New GSM Cell Phones Ready To Satisfy
GSM cellulars are the most popular in the earth. Reports suggest that the common consists some 80% of all cell phones in use throughout the planet. And while GSM cellphones are a huge feature of 1st world countries, it is their position in far less “civilized” places that best demonstrates the reach and influence of modern day communications.
Imagine Somalia: a large, desert country on the eastern horn of Africa which over the past 20 years has been wracked simply by civil war along with famine. Bombed out bullet riddled cities dot the barren landscape where for thousands of years, nomads have roamed the desert herding goats along with camels across hundreds of miles from pastures in the wet season to sell in the dry period. Even practical measures of distance here do not adhere to the metric or imperial conditions used by the rest of the world.
Nomad measure distance through units referred to as a Gedi: the distance a browsing herd animal could travel in a day, which changes every season depending on the physical strength of each herd. Even working automobiles are hard to find here, let alone something sophisticated as a GSM cellular phone. Yet the simple application of GSM cell phones, which we in the west have long taken for granted, has proven unbelievably practical to this nomadic way of life.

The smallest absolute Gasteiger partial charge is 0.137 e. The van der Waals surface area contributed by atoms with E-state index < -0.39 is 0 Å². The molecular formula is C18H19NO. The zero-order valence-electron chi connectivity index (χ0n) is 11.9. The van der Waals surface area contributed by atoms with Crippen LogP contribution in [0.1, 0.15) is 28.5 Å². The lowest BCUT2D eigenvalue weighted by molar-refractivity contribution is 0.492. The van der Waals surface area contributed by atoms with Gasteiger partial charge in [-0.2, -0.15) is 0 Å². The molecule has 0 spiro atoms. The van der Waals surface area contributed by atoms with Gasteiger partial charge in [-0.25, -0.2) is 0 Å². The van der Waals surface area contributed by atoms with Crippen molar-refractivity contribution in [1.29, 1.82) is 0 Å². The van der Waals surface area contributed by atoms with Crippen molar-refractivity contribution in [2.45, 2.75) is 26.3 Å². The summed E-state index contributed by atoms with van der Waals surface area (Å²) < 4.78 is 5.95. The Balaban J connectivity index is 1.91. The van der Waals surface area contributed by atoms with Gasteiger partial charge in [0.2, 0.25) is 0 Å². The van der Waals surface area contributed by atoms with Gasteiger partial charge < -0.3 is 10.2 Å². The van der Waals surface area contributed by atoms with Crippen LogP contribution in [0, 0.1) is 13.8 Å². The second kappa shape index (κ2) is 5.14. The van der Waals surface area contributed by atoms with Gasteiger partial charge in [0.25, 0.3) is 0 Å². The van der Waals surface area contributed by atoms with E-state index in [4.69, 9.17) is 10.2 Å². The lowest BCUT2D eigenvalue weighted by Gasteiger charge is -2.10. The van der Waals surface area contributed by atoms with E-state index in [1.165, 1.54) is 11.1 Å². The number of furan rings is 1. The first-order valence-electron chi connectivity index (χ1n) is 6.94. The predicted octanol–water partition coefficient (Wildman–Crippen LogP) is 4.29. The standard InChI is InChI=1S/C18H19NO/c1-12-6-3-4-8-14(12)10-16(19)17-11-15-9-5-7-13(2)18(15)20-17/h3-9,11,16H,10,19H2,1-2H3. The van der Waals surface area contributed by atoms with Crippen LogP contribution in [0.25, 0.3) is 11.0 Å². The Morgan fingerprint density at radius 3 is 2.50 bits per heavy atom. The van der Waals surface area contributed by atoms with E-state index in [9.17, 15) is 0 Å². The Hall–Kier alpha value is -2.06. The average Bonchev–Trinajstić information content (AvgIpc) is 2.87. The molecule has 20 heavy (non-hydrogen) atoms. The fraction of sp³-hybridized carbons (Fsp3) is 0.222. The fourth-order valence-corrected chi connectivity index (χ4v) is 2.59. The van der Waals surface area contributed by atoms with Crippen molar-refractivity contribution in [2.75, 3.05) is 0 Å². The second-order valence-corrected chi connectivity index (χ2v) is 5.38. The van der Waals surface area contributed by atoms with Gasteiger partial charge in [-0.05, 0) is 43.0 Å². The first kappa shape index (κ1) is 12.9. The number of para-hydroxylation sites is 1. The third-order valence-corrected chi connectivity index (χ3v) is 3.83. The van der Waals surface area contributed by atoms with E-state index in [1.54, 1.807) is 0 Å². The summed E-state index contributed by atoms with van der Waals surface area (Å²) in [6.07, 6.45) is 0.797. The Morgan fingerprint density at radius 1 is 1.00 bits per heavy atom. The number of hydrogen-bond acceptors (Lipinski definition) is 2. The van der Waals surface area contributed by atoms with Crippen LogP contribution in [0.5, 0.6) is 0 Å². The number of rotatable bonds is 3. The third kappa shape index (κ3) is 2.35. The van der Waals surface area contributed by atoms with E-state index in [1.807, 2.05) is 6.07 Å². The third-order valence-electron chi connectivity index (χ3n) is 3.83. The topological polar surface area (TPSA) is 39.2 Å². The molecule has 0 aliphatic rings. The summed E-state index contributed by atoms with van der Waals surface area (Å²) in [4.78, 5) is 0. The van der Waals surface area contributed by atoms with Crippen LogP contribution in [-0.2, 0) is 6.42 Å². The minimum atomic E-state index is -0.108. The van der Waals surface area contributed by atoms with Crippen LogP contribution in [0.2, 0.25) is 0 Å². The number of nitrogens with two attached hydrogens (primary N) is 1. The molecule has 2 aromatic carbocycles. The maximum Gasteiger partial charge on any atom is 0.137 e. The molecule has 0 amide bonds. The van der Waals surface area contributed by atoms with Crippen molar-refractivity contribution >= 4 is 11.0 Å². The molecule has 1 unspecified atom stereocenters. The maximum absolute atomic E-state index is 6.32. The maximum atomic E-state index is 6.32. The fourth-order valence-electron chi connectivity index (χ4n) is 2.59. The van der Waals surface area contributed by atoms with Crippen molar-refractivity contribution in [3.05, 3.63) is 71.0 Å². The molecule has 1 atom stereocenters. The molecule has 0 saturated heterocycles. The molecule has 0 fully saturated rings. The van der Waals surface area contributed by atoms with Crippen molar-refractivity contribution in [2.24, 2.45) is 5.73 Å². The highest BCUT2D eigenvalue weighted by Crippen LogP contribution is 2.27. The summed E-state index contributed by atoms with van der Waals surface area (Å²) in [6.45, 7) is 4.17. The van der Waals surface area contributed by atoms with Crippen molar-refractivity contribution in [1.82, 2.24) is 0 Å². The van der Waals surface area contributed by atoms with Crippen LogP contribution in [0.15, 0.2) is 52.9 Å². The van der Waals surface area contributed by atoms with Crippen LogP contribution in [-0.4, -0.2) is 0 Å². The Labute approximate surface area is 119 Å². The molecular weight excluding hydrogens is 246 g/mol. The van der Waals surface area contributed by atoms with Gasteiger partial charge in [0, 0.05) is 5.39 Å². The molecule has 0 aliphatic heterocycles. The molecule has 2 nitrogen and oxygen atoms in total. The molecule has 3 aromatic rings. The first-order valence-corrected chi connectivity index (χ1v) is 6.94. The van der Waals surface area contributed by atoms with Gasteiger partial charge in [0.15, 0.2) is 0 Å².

For generations, Somali herdsmen have followed an annual pattern. Towards the end of the year as soon as the dry season comes, they migrate from the more fertile grounds elsewhere in the country, across the desert, to coastal cities where they can market their stock in the markets to traders from the Middle East and in other places. Keeping their animals in pens in the cities while they set up a sale is incredibly costly, as they need to consistently feed and water their herd with stores provided for by local merchants at obscene costs. They have no option. However, GSM cell phones have permitted them to forego this process.
A Somali nomad, a man dressed in hand sewn clothes he has most likely worn for all of his life, carrying a staff in the traditional posture – horizontally over his shoulders, his arms resting atop – a person who sleeps using a mat of thatched grass beneath the stars, beside a fire he built on his own, can now simply make a phone call and organize the sale of his herd in advance. Rather than lingering in the city for several days, expending what meager wealth he has on preserving his herd there, hoping his sale can recover his losses and also turn a profit, he can now simply organize to have a buyer all set for him the instant he arrives. Such high technology might appear incredibly unnatural in Somalia, but it’s application is properly suited to the needs of a nomad.